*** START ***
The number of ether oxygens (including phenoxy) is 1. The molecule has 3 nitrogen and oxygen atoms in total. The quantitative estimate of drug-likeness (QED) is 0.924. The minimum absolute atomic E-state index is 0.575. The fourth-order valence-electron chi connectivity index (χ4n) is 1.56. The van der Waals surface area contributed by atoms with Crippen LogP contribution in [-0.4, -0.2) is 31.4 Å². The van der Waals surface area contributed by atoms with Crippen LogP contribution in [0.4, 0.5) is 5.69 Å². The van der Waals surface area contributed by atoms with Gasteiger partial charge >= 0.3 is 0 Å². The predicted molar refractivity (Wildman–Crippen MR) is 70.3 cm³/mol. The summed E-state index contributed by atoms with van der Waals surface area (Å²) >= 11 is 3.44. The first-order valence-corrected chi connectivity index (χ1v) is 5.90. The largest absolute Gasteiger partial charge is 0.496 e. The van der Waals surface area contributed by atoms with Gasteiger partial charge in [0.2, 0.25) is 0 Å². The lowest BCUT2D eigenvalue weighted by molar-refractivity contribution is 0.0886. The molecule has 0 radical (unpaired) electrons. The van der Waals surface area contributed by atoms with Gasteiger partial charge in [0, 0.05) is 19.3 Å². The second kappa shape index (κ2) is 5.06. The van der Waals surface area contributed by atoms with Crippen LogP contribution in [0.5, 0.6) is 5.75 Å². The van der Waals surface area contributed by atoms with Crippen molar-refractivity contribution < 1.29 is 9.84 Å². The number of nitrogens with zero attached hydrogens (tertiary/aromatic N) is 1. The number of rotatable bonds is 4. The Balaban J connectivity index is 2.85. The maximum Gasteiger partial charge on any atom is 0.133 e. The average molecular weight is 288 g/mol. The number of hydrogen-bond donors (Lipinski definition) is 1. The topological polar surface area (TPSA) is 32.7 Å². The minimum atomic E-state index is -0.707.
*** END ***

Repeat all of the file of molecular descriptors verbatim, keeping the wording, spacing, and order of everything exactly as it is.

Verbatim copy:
The number of ether oxygens (including phenoxy) is 1. The molecule has 3 nitrogen and oxygen atoms in total. The quantitative estimate of drug-likeness (QED) is 0.924. The minimum absolute atomic E-state index is 0.575. The fourth-order valence-electron chi connectivity index (χ4n) is 1.56. The van der Waals surface area contributed by atoms with Crippen LogP contribution in [-0.4, -0.2) is 31.4 Å². The van der Waals surface area contributed by atoms with Crippen LogP contribution in [0.4, 0.5) is 5.69 Å². The van der Waals surface area contributed by atoms with Gasteiger partial charge >= 0.3 is 0 Å². The predicted molar refractivity (Wildman–Crippen MR) is 70.3 cm³/mol. The summed E-state index contributed by atoms with van der Waals surface area (Å²) >= 11 is 3.44. The first-order valence-corrected chi connectivity index (χ1v) is 5.90. The largest absolute Gasteiger partial charge is 0.496 e. The van der Waals surface area contributed by atoms with Gasteiger partial charge in [0.2, 0.25) is 0 Å². The lowest BCUT2D eigenvalue weighted by molar-refractivity contribution is 0.0886. The molecule has 0 radical (unpaired) electrons. The van der Waals surface area contributed by atoms with Gasteiger partial charge in [0, 0.05) is 19.3 Å². The second kappa shape index (κ2) is 5.06. The van der Waals surface area contributed by atoms with Crippen LogP contribution in [0.5, 0.6) is 5.75 Å². The van der Waals surface area contributed by atoms with Crippen molar-refractivity contribution < 1.29 is 9.84 Å². The number of nitrogens with zero attached hydrogens (tertiary/aromatic N) is 1. The number of rotatable bonds is 4. The Balaban J connectivity index is 2.85. The maximum Gasteiger partial charge on any atom is 0.133 e. The average molecular weight is 288 g/mol. The number of hydrogen-bond donors (Lipinski definition) is 1. The topological polar surface area (TPSA) is 32.7 Å². The minimum atomic E-state index is -0.707.